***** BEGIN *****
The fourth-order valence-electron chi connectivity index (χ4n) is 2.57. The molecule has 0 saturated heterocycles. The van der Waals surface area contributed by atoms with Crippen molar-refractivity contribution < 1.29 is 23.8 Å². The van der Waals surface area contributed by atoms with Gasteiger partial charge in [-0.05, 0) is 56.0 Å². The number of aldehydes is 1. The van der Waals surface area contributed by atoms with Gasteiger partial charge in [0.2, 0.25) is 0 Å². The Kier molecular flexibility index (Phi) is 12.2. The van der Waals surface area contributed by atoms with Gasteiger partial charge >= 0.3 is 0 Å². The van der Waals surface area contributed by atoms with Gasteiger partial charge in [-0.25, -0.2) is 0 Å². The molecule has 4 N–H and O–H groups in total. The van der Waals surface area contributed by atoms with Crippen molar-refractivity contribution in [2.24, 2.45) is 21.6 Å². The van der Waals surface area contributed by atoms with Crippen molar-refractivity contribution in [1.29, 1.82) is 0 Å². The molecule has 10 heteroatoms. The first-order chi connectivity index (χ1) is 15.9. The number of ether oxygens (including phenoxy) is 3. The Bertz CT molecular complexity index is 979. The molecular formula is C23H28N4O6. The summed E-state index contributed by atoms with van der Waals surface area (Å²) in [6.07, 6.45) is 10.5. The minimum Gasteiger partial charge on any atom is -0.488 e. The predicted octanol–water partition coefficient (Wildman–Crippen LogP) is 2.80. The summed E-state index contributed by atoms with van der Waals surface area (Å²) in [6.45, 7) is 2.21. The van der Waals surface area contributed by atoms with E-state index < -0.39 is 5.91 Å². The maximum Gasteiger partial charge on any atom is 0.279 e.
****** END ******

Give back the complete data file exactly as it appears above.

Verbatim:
The fourth-order valence-electron chi connectivity index (χ4n) is 2.57. The molecule has 0 saturated heterocycles. The van der Waals surface area contributed by atoms with Crippen molar-refractivity contribution < 1.29 is 23.8 Å². The van der Waals surface area contributed by atoms with Gasteiger partial charge in [-0.05, 0) is 56.0 Å². The number of aldehydes is 1. The van der Waals surface area contributed by atoms with Gasteiger partial charge in [0.2, 0.25) is 0 Å². The Kier molecular flexibility index (Phi) is 12.2. The van der Waals surface area contributed by atoms with Gasteiger partial charge >= 0.3 is 0 Å². The van der Waals surface area contributed by atoms with Gasteiger partial charge in [-0.25, -0.2) is 0 Å². The molecule has 4 N–H and O–H groups in total. The van der Waals surface area contributed by atoms with Crippen molar-refractivity contribution in [2.24, 2.45) is 21.6 Å². The van der Waals surface area contributed by atoms with Crippen molar-refractivity contribution in [1.29, 1.82) is 0 Å². The molecule has 10 heteroatoms. The first-order chi connectivity index (χ1) is 15.9. The number of ether oxygens (including phenoxy) is 3. The Bertz CT molecular complexity index is 979. The molecular formula is C23H28N4O6. The summed E-state index contributed by atoms with van der Waals surface area (Å²) in [6.07, 6.45) is 10.5. The minimum Gasteiger partial charge on any atom is -0.488 e. The predicted octanol–water partition coefficient (Wildman–Crippen LogP) is 2.80. The summed E-state index contributed by atoms with van der Waals surface area (Å²) in [6.45, 7) is 2.21. The van der Waals surface area contributed by atoms with E-state index < -0.39 is 5.91 Å². The maximum Gasteiger partial charge on any atom is 0.279 e.